This had once been Poland's capital city. Its monarchs and saints were buried in the cathedral on the hill. Krakow was a place where the intelligentsia gathered, many of them attending one of the oldest universities in Europe.

Then Germany invaded.

Polish men and women flocked to enlist, in order to defend their city as soldiers. The English bombed ancient buildings. Nazi Occupation began in force. Dissenters were arrested, executed or disappeared. Jews were stripped of rights, homes and property, herded into the Ghetto and concentration camps, then taken for extermination. And finally the Red Army appeared on the horizon. Poland, and Krakow with it, was now a Communist state.

There is an epic tale to tell in Krakow's Museum of Wartime.

Inside the Oskar Schindler Factory, each new room or corridor has something new to fascinate and inform. The museum doesn't set out merely to explain what happened. It wants to take you there.

Even now I still get goosebumps, remembering how I wandered down a staircase to encounter a black door locked at its foot. A sturdy door, lined with bolts, and too thick to easily break down. The whispers and sobs from within. A man's agonized moan. A women's hushed, urgent voice repeating words in a cadence that could only have been a prayer. And a peep-hole that I feared to look through.

The Wartime Museum of Krakow is designed to bring moments of history to life, and it fully succeeds at that. Visit it, and give yourself three or four hours to fully explore its mysteries and treasures. You will not be disappointed.

The Museum of Wartime in the Oskar Schindler Factory

This footage takes us through the atmospheric Nazi invasion section of Krakow's Wartime Museum.

History Books about Krakow During the Second World War

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The Girl in the Red Coat

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A Wall of Two: Poems of Resistance and Suffering from Kraków to Buchenwald and Beyond

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More Articles about Places to Visit in Krakow

The Jewish Ghetto in Krakow was the last stop before transportation to a concentration camp. Its final clearance was immortalized in 'Schindler's List'.
Everywhere we went in Krakow, we found souvenirs involving a green dragon. But no explanation as to what it was all about! Let me tell you a story.
Catholic Krakow was the home city of Pope John Paul II. Tourists seeking to honor and discover more about that notable pontiff will not be disappointed.
Nowa Huta was Stalin's gift to Poland. A shiny new steelworks and model homes steeped in the ideology of Communist architecture. Crazy Guides Tours take you there.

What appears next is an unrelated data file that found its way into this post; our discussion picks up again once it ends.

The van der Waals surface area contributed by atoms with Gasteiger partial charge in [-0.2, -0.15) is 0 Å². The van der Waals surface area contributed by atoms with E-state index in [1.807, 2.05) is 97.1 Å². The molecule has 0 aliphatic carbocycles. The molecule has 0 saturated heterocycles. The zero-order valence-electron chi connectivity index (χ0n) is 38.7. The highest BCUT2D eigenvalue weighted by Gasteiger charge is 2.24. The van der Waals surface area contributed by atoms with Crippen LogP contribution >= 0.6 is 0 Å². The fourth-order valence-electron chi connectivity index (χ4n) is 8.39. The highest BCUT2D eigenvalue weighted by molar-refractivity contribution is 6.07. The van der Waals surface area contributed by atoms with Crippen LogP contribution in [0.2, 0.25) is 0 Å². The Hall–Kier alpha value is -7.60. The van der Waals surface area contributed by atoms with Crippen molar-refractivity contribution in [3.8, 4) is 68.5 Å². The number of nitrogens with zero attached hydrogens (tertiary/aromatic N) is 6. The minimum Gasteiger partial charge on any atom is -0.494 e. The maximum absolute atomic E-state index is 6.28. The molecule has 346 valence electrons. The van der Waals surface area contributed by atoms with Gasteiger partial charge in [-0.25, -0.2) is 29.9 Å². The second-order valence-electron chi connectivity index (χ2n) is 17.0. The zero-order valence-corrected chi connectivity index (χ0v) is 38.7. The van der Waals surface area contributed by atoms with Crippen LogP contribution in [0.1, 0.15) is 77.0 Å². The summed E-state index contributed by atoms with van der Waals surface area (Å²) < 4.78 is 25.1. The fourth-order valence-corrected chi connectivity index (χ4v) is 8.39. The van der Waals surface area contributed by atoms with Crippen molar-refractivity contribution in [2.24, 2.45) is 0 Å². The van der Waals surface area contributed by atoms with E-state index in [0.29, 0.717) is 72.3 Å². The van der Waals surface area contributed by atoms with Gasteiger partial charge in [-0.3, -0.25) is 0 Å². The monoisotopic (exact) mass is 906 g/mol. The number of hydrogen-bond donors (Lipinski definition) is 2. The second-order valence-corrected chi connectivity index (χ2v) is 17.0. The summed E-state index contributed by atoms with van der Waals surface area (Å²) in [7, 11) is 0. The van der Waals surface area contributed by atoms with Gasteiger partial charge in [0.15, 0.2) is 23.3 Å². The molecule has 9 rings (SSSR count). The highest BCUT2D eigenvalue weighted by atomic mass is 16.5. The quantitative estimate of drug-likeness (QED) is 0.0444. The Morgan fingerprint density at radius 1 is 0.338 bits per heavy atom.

Updated: 12/30/2013, JoHarrington
 
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JoHarrington on 12/16/2013

Brooke - Oh! It must have looked very different to you, than it was to me. I'm imagining the rooms quite bare when you were there.

cmoneyspinner - Yes, Oskar Schindler was just a man. Which shows that all of us have the capacity to do amazing things with our lives.

cmoneyspinner on 12/16/2013

So you're saying Schindler is just like everybody else!

A sinner who can become convicted in their heart and mind of their own guilt, repent of wrongdoing, switch gears and go off in an entirely different direction for their life, and drastically impact the lives of others for the good all of mankind.

OK. I get that!
"If we say we have no sin, we deceive ourselves and the truth is not in us." (1 John)

BrookeVanBeek on 12/16/2013

No, I don't think it was there. We did the factory and other locations from the movie, as well as Auschwitz and Dachau (I think). Will definitely get there again when my girls are old enough to appreciate it!

JoHarrington on 12/16/2013

I totally agree with all that you've said. It's thrilling, moving and thought-provoking, often in equal measure. Though I admit that I shed a few tears over in the Ghetto.

Was the Museum of Wartime there, when you visited the Oskar Schinder Factory? I was led to believe that it's quite a recent installment. If not, then I recommend visiting again.

Brooke on 12/16/2013

I visited Krakow about eight years ago and it was the most amazing city. Historic, romantic, safe, colourful. We visited Schindler's factory and office and it was a moment I will not soon forget--walking up those steps that are shown in the movie, looking out his office window, wondering what he felt when he sat there, wondering if he knew how many lives he was saving and how important his actions would still be in years to come. Seeing the remnants of ghettos walls left since the war, hearing stories of lives lost and lives saved--put Krakow on the top of your "must see" places.

JoHarrington on 12/15/2013

It would be the whole gauntlet of emotions. Remember that I'm just focusing on the historical stuff, because I'm me. I'd definitely volunteer to travel over there with you, if you needed someone to go with.

Ember on 12/15/2013

All of these articles have made me really, really want to visit Poland, and it's never been huge on my list of place I have to visit, but it is now. I feel like it'd be a tad solemn, but still amazing trip.